“Well?” Caroline’s eyes, so brightly blue in firelight, have darkened, edging sensually into a feral shade of midnight. Or maybe it’s just the dodgy fluorescent spasms of light in the loo.

Well. Gillian shoves the panties in her jacket pocket and practically leaps across the dirty tiled floor. Does Caroline give off a scent of fear, arousal, or both? At any rate, she does not protest when Gillian pins her against the sink counter, her ass dangerously close to puddles of stagnant tap water and bunched-up paper towels. They kiss roughly, all teeth and tongue, a frantic act of devouring, a mutual surrender. Her hand rides up the silk road of Caroline’s inner thigh and even though she is dimly aware that anyone, including Caroline’s mother, could waltz in at any second, she’s too far-gone to give a toss.

Caroline pulls at her hair; it’s not unpleasant, but it does bring a temporary halt to the kissing. “Jesus, not here,” she hisses, and steers them into the closest stall, the metal door slap-bangs as they tumble through. Caroline shoves at the door to close it and pushes Gillian’s jacket off her slim shoulders. The jacket sloughs to the gray floor and Gillian tries not to think about the sticky, grotty tile. The door does not stay shut. With a long leg capped by a stiletto heel, Caroline kicks the fucking thing shut and Gillian thinks this is probably the most arousing thing she has witnessed in recent times.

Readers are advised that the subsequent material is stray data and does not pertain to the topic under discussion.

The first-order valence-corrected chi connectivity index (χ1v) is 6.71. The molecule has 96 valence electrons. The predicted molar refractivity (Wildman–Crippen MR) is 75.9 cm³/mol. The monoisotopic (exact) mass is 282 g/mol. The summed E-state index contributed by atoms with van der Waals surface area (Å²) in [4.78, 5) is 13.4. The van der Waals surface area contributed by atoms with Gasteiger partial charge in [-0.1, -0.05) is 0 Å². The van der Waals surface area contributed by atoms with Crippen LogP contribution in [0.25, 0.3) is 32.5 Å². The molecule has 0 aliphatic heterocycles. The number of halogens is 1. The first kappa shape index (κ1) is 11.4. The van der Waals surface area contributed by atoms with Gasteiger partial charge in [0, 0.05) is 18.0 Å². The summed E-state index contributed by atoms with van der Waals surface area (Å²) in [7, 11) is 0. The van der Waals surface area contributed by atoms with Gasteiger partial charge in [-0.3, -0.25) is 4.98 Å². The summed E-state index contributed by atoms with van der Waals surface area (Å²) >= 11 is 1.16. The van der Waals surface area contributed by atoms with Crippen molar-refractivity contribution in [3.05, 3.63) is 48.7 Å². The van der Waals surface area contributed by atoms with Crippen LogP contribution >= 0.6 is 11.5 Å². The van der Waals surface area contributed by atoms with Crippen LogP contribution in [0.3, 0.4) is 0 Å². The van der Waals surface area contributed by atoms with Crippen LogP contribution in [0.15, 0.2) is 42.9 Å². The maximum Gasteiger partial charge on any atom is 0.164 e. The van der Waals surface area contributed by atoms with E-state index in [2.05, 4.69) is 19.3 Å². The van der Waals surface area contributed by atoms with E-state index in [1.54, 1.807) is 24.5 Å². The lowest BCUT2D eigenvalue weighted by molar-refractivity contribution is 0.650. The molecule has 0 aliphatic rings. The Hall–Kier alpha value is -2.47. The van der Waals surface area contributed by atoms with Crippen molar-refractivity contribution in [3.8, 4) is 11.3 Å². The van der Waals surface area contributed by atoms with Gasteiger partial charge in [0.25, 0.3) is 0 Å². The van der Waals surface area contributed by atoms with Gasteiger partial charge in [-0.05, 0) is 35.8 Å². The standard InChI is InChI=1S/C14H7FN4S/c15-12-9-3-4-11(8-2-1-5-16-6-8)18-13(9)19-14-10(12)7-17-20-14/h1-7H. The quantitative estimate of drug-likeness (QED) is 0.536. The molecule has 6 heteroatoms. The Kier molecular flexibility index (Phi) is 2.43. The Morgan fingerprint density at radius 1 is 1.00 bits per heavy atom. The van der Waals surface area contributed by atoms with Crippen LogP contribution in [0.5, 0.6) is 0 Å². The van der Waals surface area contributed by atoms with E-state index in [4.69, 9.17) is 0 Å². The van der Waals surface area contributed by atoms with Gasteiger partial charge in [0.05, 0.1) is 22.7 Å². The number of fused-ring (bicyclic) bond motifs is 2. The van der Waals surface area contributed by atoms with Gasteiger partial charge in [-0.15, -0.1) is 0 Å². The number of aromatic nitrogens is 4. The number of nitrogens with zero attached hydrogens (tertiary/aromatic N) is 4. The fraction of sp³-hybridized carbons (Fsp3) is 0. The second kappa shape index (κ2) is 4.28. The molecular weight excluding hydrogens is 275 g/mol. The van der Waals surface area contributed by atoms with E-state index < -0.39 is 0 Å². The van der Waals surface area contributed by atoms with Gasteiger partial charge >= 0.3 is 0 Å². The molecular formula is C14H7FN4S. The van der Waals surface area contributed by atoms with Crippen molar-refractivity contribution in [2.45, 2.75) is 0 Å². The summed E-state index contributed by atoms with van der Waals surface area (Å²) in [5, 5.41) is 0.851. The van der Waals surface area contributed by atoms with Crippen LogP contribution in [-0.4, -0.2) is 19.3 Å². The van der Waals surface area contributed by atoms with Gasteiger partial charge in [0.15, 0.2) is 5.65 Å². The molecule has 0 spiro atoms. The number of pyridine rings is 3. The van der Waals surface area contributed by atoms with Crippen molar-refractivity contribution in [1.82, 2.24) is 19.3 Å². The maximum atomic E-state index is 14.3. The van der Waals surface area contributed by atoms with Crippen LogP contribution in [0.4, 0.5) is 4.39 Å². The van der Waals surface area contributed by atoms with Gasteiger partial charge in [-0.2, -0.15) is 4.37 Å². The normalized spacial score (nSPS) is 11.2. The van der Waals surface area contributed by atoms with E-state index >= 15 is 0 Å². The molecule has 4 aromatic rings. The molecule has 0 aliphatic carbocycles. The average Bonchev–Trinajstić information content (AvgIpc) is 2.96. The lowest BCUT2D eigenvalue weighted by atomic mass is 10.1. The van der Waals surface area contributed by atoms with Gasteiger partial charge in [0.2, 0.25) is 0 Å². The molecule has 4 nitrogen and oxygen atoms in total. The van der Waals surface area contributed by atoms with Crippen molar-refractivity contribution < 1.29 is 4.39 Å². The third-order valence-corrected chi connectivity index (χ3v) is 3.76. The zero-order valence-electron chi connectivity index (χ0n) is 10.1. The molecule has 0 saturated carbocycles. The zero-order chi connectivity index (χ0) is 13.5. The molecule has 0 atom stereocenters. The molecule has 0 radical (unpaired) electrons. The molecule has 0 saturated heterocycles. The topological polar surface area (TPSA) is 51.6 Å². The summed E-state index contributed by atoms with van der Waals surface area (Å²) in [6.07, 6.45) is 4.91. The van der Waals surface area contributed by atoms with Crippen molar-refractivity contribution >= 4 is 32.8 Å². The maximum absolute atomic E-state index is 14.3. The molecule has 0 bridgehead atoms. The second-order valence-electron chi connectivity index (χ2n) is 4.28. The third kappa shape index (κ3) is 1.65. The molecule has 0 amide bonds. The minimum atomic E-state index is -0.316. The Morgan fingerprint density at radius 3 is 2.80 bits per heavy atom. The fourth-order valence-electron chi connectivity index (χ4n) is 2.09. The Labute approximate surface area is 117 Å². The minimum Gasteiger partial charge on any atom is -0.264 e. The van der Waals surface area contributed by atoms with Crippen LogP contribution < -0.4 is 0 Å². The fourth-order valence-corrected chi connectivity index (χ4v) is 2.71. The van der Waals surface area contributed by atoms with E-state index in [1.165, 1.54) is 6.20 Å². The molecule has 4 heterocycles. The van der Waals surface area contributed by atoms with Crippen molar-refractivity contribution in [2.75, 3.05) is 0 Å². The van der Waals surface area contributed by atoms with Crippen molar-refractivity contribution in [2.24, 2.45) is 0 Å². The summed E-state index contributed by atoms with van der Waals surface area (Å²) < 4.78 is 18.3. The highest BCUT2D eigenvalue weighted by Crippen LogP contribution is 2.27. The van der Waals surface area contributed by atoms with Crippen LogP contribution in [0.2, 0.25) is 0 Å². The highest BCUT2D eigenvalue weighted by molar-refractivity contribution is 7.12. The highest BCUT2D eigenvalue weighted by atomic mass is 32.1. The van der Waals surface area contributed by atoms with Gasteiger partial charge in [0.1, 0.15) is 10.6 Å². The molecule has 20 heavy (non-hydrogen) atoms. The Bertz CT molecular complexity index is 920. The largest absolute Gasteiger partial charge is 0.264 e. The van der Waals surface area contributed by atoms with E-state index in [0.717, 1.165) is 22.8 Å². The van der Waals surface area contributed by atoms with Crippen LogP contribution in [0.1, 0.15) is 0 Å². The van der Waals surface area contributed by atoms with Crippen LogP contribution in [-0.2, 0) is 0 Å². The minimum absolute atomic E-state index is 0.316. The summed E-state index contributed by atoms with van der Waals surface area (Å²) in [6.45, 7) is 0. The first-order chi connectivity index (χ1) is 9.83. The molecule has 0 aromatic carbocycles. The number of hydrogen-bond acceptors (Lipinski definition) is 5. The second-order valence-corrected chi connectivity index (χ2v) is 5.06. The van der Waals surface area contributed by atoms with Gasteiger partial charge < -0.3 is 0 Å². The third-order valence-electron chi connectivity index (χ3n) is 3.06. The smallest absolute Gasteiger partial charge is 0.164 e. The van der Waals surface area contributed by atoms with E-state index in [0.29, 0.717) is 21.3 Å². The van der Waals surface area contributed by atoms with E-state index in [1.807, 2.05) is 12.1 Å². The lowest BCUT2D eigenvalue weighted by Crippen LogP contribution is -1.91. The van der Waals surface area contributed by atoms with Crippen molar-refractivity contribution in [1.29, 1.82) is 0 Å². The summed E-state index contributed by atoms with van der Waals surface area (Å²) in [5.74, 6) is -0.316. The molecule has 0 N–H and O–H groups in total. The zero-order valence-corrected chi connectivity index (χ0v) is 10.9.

Before she can moan an appreciative God or wow, Caroline’s tongue is in her mouth again as she is pressed against the chilly metallic wall. Her right hand slips up and under Gillian’s shirt, soft palm gliding along the tight muscled stomach until it reaches Gillian’s bra, which in bra years is downright ancient because it was, if she recalls right, purchased while Labour were still in power. Mercifully all thoughts of the British political system grind to a blessed halt when Caroline breaches that tattily permeable fabric and cups her breast.

A sharp gasp slips out of Gillian’s mouth as Caroline caresses her tit, her fingers pluck delicately at the nipple. Then Caroline pulls away, stops kissing for a moment. Her eyes retain their wild darkness; the irises are narrow, flaming rings of blue around enlarged pupils.

“I don’t know—I don’t know why I’m doing this,” she says. “It’s not me.”

Gillian has been in this position enough times, in that moment of hesitation on someone else’s part prompted by conscience, tiredness, inconvenience, or creeping sobriety. It is a moment she excels in because impulse, the drunk driver of instinct that sometimes takes common sense with it as both go barreling off a cliff like Thelma and Louise, settles in behind the wheel. She can take control then. She likes control. More than that, she needs it. To take control within the confines of the dangerous, the unpredictable, is the ultimate joy.